To the Past !

Note: from here on, I’ll use real data, but momentarily obfuscate the identity of the investment, so for now XYZCorp it is, I'll also simplify considerably our analysis by only using close prices and zero commissions, in reality you'd need to take into consideration Bid/Offer spreads and other subtleties.

The data itself is simply a YTD time series of the closing price, here in chart form along with some basic volatility measures:

Our baseline strategy then would be the profit or loss during this period Year to Date Profit/Loss, any other trading strategy will be measured on top, in excess or loss against this baseline:

YTD P/L = (( Last Price / First Price ) - 1) * 100YTD P/L = (( 271.77 / 140.82 ) - 1) * 100YTD P/L = 93% If you had invested $100 you would have around $193 now, not bad.

Backtesting a staggered buy strategy.

If you had perfect knowledge of the future, you would save your money and buy late in a downward market, likewise you would hold onto your investment in an upward market and sell, the issue here is that we don’t know where the trend is going, so this strategy serves as a way to invest when there is a lot of uncertainty in this regard, the fact that we usually have savings available on a monthly or biweekly basis also makes it a popular strategy…

So let’s start there, let’s say you got paid twice a month, that would roughly translate to 10 buy periods of 10$ each. To backtest this strategy we simply divide our data and capital into 10 periods and create imaginary buy operations, it is easier to grasp in table form:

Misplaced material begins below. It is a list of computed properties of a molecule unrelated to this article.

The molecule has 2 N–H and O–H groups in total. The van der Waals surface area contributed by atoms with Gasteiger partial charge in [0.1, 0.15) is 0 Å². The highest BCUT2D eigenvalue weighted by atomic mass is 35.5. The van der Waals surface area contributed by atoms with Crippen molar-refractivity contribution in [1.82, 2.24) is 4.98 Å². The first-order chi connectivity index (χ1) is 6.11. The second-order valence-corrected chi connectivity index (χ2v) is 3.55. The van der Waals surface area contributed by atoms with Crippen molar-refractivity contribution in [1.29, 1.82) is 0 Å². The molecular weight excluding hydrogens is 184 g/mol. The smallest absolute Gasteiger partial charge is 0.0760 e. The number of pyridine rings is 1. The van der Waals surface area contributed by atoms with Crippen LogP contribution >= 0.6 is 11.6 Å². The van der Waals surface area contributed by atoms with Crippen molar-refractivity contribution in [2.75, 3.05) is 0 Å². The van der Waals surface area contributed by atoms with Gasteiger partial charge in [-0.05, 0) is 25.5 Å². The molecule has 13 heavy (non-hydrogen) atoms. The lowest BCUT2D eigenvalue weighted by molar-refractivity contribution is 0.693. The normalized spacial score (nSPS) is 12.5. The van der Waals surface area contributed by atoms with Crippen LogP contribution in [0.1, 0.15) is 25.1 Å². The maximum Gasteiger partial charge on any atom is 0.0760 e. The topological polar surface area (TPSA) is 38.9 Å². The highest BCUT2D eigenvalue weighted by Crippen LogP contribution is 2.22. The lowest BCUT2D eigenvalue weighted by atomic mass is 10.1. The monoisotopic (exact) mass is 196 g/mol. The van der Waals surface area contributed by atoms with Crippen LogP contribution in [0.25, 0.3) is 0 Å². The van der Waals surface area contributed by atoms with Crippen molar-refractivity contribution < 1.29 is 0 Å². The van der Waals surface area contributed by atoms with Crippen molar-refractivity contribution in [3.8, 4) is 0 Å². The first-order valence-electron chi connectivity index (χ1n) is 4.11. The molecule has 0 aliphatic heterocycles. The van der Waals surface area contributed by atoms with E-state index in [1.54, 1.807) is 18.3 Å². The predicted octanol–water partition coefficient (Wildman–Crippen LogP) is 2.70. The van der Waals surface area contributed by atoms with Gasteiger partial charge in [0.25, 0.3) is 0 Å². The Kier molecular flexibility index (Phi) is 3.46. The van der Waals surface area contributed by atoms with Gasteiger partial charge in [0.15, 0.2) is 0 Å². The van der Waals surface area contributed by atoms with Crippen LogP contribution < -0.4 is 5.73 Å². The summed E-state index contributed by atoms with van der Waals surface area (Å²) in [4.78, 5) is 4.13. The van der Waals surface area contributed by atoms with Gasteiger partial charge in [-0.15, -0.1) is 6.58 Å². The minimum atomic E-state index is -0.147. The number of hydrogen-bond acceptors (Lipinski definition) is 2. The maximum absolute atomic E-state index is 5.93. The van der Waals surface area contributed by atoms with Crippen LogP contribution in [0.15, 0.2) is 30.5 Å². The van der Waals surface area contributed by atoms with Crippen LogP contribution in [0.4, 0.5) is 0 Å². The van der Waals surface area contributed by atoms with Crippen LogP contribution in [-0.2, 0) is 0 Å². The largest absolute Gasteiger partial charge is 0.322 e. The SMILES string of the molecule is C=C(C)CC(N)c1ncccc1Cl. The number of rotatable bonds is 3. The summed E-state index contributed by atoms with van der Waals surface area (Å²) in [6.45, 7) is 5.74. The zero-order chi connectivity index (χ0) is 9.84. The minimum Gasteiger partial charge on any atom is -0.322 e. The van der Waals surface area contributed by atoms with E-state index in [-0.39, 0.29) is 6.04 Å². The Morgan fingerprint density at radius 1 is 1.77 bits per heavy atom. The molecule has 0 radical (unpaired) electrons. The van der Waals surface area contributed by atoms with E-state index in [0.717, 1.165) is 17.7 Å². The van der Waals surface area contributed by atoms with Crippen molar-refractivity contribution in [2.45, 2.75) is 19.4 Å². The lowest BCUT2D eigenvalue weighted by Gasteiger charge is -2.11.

Date        |    Close   |   Amt  | Buy   Qty |  cumSumQty |   #
----------- +------------+--------+-----------+------------+-----
 2019-01-14 |    $129.07 |    $10 | 0.0774773 |   0.077477 |   1
 2019-01-27 |    $113.41 |    $10 | 0.0881756 |   0.16565  |   2
 2019-02-10 |    $124.81 |    $10 | 0.0801218 |   0.24577  |   3
 2019-02-23 |    $158.8  |    $10 | 0.0629723 |   0.30874  |   4
 2019-03-08 |    $135.13 |    $10 | 0.0740028 |   0.38275  |   5
 2019-03-22 |    $137.18 |    $10 | 0.0728969 |   0.45564  |   6
 2019-04-04 |    $158.05 |    $10 | 0.0632711 |   0.51891  |   7
 2019-04-17 |    $166.95 |    $10 | 0.0598982 |   0.57881  |   8
 2019-05-01 |    $160.82 |    $10 | 0.0621813 |   0.64099  |   9
 2019-05-14 |    $217.15 |    $10 | 0.0460511 |   0.68704  |  10

We can get our P/L by deriving it from our final quantity bought:

P/L = ((( SumQty * Last price )/ Amount) - 1) * 100P/L = (((0.68704 * 271.77)/100)-1) * 100P/L = 86.71%After investing $100 you would have around $186 now, still not too shabby.